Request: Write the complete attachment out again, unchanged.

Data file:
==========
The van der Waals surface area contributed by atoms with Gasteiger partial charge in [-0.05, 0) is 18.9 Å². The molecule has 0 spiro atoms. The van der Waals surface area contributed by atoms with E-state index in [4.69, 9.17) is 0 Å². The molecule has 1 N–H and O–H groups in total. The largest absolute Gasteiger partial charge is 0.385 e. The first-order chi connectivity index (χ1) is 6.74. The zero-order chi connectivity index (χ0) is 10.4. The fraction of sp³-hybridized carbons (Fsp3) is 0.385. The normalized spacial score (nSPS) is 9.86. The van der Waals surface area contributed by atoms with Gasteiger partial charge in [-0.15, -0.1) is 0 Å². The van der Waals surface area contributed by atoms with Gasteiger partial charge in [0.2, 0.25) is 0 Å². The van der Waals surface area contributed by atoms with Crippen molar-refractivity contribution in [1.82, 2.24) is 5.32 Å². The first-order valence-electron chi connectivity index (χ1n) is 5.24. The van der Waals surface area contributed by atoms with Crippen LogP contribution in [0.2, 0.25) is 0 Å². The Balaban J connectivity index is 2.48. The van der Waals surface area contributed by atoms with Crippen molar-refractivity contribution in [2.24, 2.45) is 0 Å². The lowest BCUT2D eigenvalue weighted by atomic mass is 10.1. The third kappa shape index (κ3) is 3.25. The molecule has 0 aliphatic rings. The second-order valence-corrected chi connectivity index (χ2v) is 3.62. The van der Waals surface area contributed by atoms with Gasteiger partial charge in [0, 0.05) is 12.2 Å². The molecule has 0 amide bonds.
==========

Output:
The van der Waals surface area contributed by atoms with Gasteiger partial charge in [-0.05, 0) is 18.9 Å². The molecule has 0 spiro atoms. The van der Waals surface area contributed by atoms with E-state index in [4.69, 9.17) is 0 Å². The molecule has 1 N–H and O–H groups in total. The largest absolute Gasteiger partial charge is 0.385 e. The first-order chi connectivity index (χ1) is 6.74. The zero-order chi connectivity index (χ0) is 10.4. The fraction of sp³-hybridized carbons (Fsp3) is 0.385. The normalized spacial score (nSPS) is 9.86. The van der Waals surface area contributed by atoms with Gasteiger partial charge in [-0.15, -0.1) is 0 Å². The van der Waals surface area contributed by atoms with Gasteiger partial charge in [0.2, 0.25) is 0 Å². The van der Waals surface area contributed by atoms with Crippen molar-refractivity contribution in [1.82, 2.24) is 5.32 Å². The first-order valence-electron chi connectivity index (χ1n) is 5.24. The van der Waals surface area contributed by atoms with Crippen LogP contribution in [0.2, 0.25) is 0 Å². The Balaban J connectivity index is 2.48. The van der Waals surface area contributed by atoms with Crippen molar-refractivity contribution in [2.24, 2.45) is 0 Å². The lowest BCUT2D eigenvalue weighted by atomic mass is 10.1. The third kappa shape index (κ3) is 3.25. The molecule has 0 aliphatic rings. The second-order valence-corrected chi connectivity index (χ2v) is 3.62. The van der Waals surface area contributed by atoms with Gasteiger partial charge in [0, 0.05) is 12.2 Å². The molecule has 0 amide bonds.